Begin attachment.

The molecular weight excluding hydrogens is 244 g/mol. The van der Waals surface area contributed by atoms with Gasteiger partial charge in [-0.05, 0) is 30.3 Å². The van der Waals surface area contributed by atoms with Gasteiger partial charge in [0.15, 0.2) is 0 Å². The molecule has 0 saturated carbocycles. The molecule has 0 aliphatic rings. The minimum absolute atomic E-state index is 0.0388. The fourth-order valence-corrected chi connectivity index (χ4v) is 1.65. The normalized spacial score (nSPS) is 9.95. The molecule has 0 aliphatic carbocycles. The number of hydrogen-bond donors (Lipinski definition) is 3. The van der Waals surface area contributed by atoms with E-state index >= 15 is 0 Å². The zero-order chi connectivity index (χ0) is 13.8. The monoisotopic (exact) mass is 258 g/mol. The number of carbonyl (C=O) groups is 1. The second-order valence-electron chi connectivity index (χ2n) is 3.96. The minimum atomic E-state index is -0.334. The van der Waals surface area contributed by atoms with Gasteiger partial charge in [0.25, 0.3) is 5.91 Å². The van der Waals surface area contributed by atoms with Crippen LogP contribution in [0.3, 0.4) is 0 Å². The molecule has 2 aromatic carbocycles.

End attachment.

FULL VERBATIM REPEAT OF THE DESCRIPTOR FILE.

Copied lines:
The molecular weight excluding hydrogens is 244 g/mol. The van der Waals surface area contributed by atoms with Gasteiger partial charge in [-0.05, 0) is 30.3 Å². The van der Waals surface area contributed by atoms with Gasteiger partial charge in [0.15, 0.2) is 0 Å². The molecule has 0 saturated carbocycles. The molecule has 0 aliphatic rings. The minimum absolute atomic E-state index is 0.0388. The fourth-order valence-corrected chi connectivity index (χ4v) is 1.65. The normalized spacial score (nSPS) is 9.95. The molecule has 0 aliphatic carbocycles. The number of hydrogen-bond donors (Lipinski definition) is 3. The van der Waals surface area contributed by atoms with E-state index >= 15 is 0 Å². The zero-order chi connectivity index (χ0) is 13.8. The monoisotopic (exact) mass is 258 g/mol. The number of carbonyl (C=O) groups is 1. The second-order valence-electron chi connectivity index (χ2n) is 3.96. The minimum atomic E-state index is -0.334. The van der Waals surface area contributed by atoms with Gasteiger partial charge in [0.25, 0.3) is 5.91 Å². The van der Waals surface area contributed by atoms with Crippen LogP contribution in [0.3, 0.4) is 0 Å². The molecule has 2 aromatic carbocycles.